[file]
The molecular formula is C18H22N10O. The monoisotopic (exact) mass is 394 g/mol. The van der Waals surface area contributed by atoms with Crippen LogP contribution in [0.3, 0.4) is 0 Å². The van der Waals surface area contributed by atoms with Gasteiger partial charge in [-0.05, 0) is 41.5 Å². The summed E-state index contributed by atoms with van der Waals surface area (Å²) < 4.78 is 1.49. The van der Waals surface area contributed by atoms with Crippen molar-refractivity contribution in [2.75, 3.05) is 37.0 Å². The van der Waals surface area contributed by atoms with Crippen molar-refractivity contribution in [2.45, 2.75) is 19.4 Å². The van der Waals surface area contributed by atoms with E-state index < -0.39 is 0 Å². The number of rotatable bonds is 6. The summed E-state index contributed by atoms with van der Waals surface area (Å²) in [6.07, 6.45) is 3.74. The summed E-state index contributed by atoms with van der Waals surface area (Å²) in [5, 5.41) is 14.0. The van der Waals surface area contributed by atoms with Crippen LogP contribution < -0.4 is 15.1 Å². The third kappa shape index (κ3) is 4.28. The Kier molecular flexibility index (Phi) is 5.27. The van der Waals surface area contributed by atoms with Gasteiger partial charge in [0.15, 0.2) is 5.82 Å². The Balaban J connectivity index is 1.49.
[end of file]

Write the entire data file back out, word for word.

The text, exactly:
The molecular formula is C18H22N10O. The monoisotopic (exact) mass is 394 g/mol. The van der Waals surface area contributed by atoms with Crippen LogP contribution in [0.3, 0.4) is 0 Å². The van der Waals surface area contributed by atoms with Gasteiger partial charge in [-0.05, 0) is 41.5 Å². The summed E-state index contributed by atoms with van der Waals surface area (Å²) < 4.78 is 1.49. The van der Waals surface area contributed by atoms with Crippen molar-refractivity contribution in [2.75, 3.05) is 37.0 Å². The van der Waals surface area contributed by atoms with Crippen molar-refractivity contribution in [2.45, 2.75) is 19.4 Å². The van der Waals surface area contributed by atoms with E-state index < -0.39 is 0 Å². The number of rotatable bonds is 6. The summed E-state index contributed by atoms with van der Waals surface area (Å²) in [6.07, 6.45) is 3.74. The summed E-state index contributed by atoms with van der Waals surface area (Å²) in [5, 5.41) is 14.0. The van der Waals surface area contributed by atoms with Crippen LogP contribution < -0.4 is 15.1 Å². The third kappa shape index (κ3) is 4.28. The Kier molecular flexibility index (Phi) is 5.27. The van der Waals surface area contributed by atoms with Gasteiger partial charge in [0.15, 0.2) is 5.82 Å². The Balaban J connectivity index is 1.49.